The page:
When working on electronics projects, there will undoubtedly come a time when you want to take your project mobile. Choosing the right battery for your project is another whole can of worms by itself, as there are a lot of different variables to consider. How high does the voltage need to be? How many amps will be pulled at once? Are there weight or size restrictions? How many W/cm³ do I need?
A good bang-for-your-buck are 18650 cell based Li-Ion battery packs. The best part? You can make them yourself! You can even use scavenged cells in your DIY lithium-ion battery pack to save even more money!
Depending on how many of the cells you put in series and parallel, you can build a battery pack that should suit most of your needs.
Parts & Tools Required
Some of those are affiliate links. Just trying to recoup the hosting cost!
|18650 Li-Ion Cells||Varies||N/A|
|Battery Management System (BMS)||1||Amazon.de|
|18650 Battery Spacers||# of Cells * 2||Amazon.com|
|Nickel Strip (8mm x 0.1mm)||Varies||Amazon.com|
|XT60 Connectors||1 Pair||Amazon.com|
- Soldering Station / Spot Welder
- Wire Stripper/Cutter
- Hot Air Station / Hot Air Gun (alternatively, lighter)
- Li-Ion Charger / Bench Power Supply
Determine your requirements
Find out the voltage requirements of your project. Common voltages are 3.3V, 5V, 12V and 24V. A good approach is usually to choose a battery voltage that is equal or higher than the highest voltage requirement in your project. For lower voltages you can simply use a DC-DC step-down module.
You reach the desired voltage with your battery pack by putting the 18650 cells in series. Each cell has ~3.7V, and the number of batteries in series is noted by the S in the XSXP battery name. Now simply multiply the voltage per cell until it reaches the desired voltage. Alternatively, you can also use this online calculator.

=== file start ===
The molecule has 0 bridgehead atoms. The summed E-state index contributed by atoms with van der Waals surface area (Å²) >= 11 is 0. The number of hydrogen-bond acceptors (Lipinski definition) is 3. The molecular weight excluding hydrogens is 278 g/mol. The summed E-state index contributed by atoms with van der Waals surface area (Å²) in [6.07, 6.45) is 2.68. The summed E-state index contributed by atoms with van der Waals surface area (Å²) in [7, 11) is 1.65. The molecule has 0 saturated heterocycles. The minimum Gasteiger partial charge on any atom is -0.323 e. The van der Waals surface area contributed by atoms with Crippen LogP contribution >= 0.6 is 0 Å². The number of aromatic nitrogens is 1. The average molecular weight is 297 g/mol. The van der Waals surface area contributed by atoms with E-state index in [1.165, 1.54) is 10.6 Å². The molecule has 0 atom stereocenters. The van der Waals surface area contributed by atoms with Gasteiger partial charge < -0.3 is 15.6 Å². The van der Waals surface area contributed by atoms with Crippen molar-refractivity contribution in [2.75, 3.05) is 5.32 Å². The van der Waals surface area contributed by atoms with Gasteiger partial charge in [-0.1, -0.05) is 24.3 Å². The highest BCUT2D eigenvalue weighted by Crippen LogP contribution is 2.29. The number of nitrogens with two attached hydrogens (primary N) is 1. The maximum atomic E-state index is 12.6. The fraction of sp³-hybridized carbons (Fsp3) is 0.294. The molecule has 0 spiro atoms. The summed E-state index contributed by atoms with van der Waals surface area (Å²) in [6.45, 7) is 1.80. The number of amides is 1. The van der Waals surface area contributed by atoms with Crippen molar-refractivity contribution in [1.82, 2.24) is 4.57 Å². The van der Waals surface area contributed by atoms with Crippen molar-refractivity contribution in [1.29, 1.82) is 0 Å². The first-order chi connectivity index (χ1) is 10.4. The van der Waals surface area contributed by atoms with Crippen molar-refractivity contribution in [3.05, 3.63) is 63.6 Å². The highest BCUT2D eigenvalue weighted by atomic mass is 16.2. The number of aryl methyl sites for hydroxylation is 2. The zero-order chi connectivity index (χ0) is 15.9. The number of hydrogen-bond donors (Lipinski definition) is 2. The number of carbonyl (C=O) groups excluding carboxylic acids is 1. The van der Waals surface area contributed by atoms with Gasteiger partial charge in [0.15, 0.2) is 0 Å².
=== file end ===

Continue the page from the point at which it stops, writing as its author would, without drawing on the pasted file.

In my example, I used 3 cells in series, for a voltage of 11V.
The capacity of the battery depends on the capacity of each 18650 cell and how many of them you run in parallel. A common cell capacity is about 2600 mAh. The total capacity of your battery pack will be the number of cells in parallel * the cell capacity.
I went with 3 cells in parallel, so I should have a theoretical maximum capacity of 5200 mAh.
The maximum continuous discharge current depends on the cells themselves as well as how many of them run in parallel. Make sure that your project does not exceed the current rating of your BMS or the cells themselves. Failure to do so can lead to catastrophic failure, and potentially a fire.
If you have a high current application, you might be better off with Li-Po battery packs.
Picking the right BMS depends directly on your cell setup. You want to choose one that is rated for your requirements, and provides features such as cell balancing, over-current protection and others.
My pack is a 3S2P pack with the appropriate BMS ordered from Banggood.
Make sure to size your wires appropriately, to prevent unnecessary heat loss or worse, fire hazards. There are many handy calculators online that help you find the right wire gauge for your needs.
Sourcing the battery cells
You can find various stores online selling 18650 battery cells in bulk. You can pick and choose the ones that fit your requirements and order them online. Beware of scams though, as it’s not uncommon for shady sellers to sell counterfeit battery cells. These usually have far lower ratings than advertised, and could cause catastrophic failure if brought beyond their limits.
Then there is the alternative of scavenging 18650 battery cells that you might already have lying around. Chances are that you do! A common source of these cells are laptop battery packs and battery packs meant for power tools. It’s likely that even failed battery packs still have plenty of reusable cells inside. Check out my article on how to harvest Lithium-Ion cells from old batteries!